Melissa, Trisha, and Ruth: Hearing the Voices of Three Home Schooled Adolescents With Learning Disabilities
Loten, Sarah Elizabeth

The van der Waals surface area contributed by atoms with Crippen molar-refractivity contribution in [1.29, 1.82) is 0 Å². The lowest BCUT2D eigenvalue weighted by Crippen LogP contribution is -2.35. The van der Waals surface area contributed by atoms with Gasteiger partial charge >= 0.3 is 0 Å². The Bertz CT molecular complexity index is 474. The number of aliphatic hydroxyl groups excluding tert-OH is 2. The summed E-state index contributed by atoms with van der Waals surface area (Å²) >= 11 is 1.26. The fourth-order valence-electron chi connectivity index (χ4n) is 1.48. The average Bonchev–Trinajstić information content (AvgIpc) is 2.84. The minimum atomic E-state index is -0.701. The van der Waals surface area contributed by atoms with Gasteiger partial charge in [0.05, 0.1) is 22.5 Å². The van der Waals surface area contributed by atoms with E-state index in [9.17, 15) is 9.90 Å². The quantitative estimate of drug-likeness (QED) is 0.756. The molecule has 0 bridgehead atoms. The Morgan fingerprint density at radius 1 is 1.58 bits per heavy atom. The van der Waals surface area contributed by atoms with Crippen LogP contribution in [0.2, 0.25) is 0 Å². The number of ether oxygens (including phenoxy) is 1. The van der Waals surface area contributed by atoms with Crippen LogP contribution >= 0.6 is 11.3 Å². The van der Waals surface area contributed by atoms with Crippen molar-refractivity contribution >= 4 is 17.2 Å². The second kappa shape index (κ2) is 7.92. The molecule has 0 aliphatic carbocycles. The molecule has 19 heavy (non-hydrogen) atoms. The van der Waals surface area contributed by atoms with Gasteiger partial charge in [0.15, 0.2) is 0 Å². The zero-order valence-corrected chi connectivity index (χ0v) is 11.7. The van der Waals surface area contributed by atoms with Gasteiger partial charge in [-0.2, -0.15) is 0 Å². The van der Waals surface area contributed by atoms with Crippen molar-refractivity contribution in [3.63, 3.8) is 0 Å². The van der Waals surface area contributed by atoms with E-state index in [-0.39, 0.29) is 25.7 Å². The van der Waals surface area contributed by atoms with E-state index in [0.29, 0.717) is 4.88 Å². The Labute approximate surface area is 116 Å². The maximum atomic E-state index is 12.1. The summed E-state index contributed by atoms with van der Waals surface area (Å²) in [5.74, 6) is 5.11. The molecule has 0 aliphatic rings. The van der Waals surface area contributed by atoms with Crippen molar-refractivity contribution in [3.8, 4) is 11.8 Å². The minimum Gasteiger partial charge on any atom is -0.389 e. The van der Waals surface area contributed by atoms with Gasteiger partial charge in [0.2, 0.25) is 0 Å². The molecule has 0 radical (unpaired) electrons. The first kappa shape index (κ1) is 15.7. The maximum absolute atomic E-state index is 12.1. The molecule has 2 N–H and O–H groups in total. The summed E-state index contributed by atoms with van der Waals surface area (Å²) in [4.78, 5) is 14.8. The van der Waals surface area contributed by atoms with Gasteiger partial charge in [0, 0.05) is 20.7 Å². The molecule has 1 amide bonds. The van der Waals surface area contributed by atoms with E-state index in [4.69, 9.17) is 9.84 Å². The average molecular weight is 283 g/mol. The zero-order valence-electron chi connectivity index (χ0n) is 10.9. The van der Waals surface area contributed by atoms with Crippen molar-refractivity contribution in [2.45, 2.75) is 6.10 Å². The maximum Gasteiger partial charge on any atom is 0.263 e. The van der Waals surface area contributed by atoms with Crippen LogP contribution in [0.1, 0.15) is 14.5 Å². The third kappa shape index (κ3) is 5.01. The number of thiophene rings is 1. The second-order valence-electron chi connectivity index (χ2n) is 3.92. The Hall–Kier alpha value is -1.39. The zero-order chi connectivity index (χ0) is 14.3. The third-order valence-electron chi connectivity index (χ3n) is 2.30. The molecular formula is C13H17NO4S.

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ABSTRACT The intent of this study was to explore the life and values of three home schooled adolescents with learning disabilities and their families, to determine the level of social inclusion for the students and to examine academic individualization within the learning process of these students. The data were collected through interviews with teaching parents, the students and non-parent coaches or teachers. Observations took place in the home and outside the home in various locations for each student. Socially, the role of interest, context, friendships and social networks were all significant factors. Academically, the home school environment provided a dynamic intersection of different schooling environments with instructional characteristics that were deemed essential for learning. Despite the differences between families, the themes were similar across the case studies. The social landscape of these students looks different from regularly schooled children but it is healthy, with many opportunities for friendship and social networks. The academic environment allows for the advantages of tutorial and small-group instruction as well as opportunities to be included in larger, classroom-style groups in certain contexts. These three case studies demonstrate that home schooling can support the needs of children with learning disabilities through instructional strategies and through contextual advantages. For non-home schoolers, the qualities found within this context are promising and worth considering in other educational environments.